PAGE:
FAQ: Measurement and Stability Periods Required Under the Federal Patient Protection and Affordable Care Act

FAQ: Measurement and Stability Periods Required Under the Federal Patient Protection and Affordable Care Act https://wahospitality.org/wp-content/uploads/2011/08/hcreform273.jpg

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Employers subject to the employer responsibility provision in the federal Patient Protection and Affordable Care Act (ACA) must establish annual measurement and stability periods for determining which variable hour employees are to be offered health care coverage by the employer.  The federal rules allow 2013 to be a transition year wherein measurement and stability periods may differ in length.  However, beginning with the 2015 coverage year, both the measurement and stability periods must be the same length of time.  Due to the staging of the measurement and stability periods, the measurement period established in 2014 determines the stability period in the 2015 coverage year.

What is the “measurement” period?

The measurement or look-back period, is the length of time an employer must evaluate the hours of variable hour employees to determine whether they are eligible for health care coverage in the upcoming coverage year.  In 2013, employers may establish measurement periods of 3 to 12 months.  Measurement periods in 2014 must coincide with stability periods in 2015 and may not be less than 6 months.

What is the “stability” period?

The stability period is the time during the coverage year that a variable hour employee must be guaranteed access to coverage.  For the 2014 coverage year, eligible variable hour employees must be offered coverage for either 6, 9 or 12 months.   The stability period in 2014 may not be less than the 2013 measurement period.  The stability period in 2015, must be equal to the measurement period established for 2014.

Who are “variable hour” employees?

All employees who are not full-time employees are considered variable hour employees.  Full-time employees are those that work 30 or more hours per week, including salaried employees that work more than 30 hours per week.  For purposes of the measurement and stability periods, seasonal employees and salaried employees that work less than 30 hours per week are also considered variable hour employees.

Must I include seasonal employees in my measurement period?

Yes, you must evaluate the hours of seasonal employees if they are employed during the measurement period and must offer those employees coverage if they:

  • Work more than 120 days during the year;
  • Work more than an average of 130 hours per month, as determined by the measurement period; and
  • Are still in your employ at the beginning of the coverage year

How do the measurement and stability periods coincide with my health plan open-enrollment period?

Open enrollment periods are typically used to make employees aware of their coverage options and provide them with time to complete necessary enrollment paperwork prior to the beginning of the coverage year.  All employees eligible for coverage in the upcoming coverage year must be provided with an opportunity to participate in the open enrollment period.  The measurement period thus must end before the open enrollment period begins.

However, employers that choose a 12-month measurement period may include hours worked during the open enrollment period as part of the next measurement period that determines eligibility for coverage in the following year.

EX:  Employer has a plan year that runs January – December.  The open enrollment period for the upcoming coverage year is in December.  The employer chooses a 12-month measurement period.  In order for the employer to use December as the open enrollment period, the measurement period for this employer must be November to November.  Even though December is the open enrollment month for the upcoming coverage year, the employer is still able to use hours worked in December to determine who may be eligible for coverage in the following coverage year (EX.  The current year is 2014, the upcoming coverage year is 2015, and the following coverage year is 2016.  In this example, the measurement period for the upcoming coverage year (2015) is November 2013 – November 2014; the enrollment period for the upcoming coverage year is December 2014; and the measurement period for the following coverage year (2016), will be November 2014 – November 2015).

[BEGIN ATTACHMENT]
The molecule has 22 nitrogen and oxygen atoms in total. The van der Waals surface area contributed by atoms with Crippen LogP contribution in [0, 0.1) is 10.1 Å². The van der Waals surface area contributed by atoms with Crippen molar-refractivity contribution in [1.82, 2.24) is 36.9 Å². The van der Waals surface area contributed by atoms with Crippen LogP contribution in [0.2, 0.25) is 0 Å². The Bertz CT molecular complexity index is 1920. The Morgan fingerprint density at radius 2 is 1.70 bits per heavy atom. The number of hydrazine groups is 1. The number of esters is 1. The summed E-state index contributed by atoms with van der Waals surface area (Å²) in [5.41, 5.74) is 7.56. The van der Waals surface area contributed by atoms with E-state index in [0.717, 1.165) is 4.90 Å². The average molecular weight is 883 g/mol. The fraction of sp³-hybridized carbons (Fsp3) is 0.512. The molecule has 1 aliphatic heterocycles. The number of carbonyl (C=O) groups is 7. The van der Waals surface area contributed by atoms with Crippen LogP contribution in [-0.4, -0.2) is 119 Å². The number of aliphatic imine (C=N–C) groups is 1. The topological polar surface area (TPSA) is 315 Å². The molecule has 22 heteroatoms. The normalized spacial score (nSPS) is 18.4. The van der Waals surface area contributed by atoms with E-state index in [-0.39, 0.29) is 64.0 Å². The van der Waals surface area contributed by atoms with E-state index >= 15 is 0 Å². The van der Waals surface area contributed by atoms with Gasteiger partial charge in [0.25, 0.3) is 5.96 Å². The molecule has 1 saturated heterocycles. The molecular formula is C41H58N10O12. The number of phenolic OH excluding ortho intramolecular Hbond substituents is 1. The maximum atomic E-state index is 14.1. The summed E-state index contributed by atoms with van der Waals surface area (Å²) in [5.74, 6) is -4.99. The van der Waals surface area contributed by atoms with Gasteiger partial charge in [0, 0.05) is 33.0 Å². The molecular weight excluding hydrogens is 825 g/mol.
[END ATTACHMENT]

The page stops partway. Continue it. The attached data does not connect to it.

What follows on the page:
My plan year begins in September 2013.  Since the employer mandate doesn’t begin until January of 2014, am I exempt from measurement and stability requirements for that year?

No, and your situation is a bit more complex than others.  Since the employer responsibility provision is not applicable until January 2014, you need to check with your insurer to determine what options they are providing to employers in this situation.  The insurers are allowed to establish separate enrollment periods that would cover newly eligible employees in January.   Your insurer could allow a separate open enrollment period in December for the variable hour employees found eligible for 2014 coverage, or they could require that you enroll them during the standard open enrollment period in September 2013.  It is possible they may have some other options for you as well.  The key will be working with them early to know what is expected.  Once you have the answer to this question, you can proceed with determining your measurement and stability periods.

Is this a continuous process?

Yes. Once you begin the process this year you must continue with measurement and stability periods for as long as you are identified as a large employer.

May I have different measurement and stability periods for different employees?

Yes, you may establish different measurement and stability periods for categories of employees such as salary/hourly; collective bargaining/noncollective bargaining; etc, but periods established within the categories must be applied uniformly to all employees within the category.

Are these periods set in stone once I set them or can I change them in the future?

You may change the periods for the following coverage year but may not change them for the upcoming coverage year (EX. The current year is 2013; the upcoming coverage year will be 2014; and the following coverage year will be 2015).  Beginning in 2014, once a measurement period begins it is linked to the stability period of the upcoming coverage year.  In practical terms, the measurement period used in 2014 determines the stability period in 2015 and so on.  All changes must therefore begin by altering the upcoming measurement period.  Changes can either increase or decrease the measurement and stability periods as long as the periods are still 6-12 months long.

What happens if the hours of a variable hour employee drop after they are enrolled in the health plan?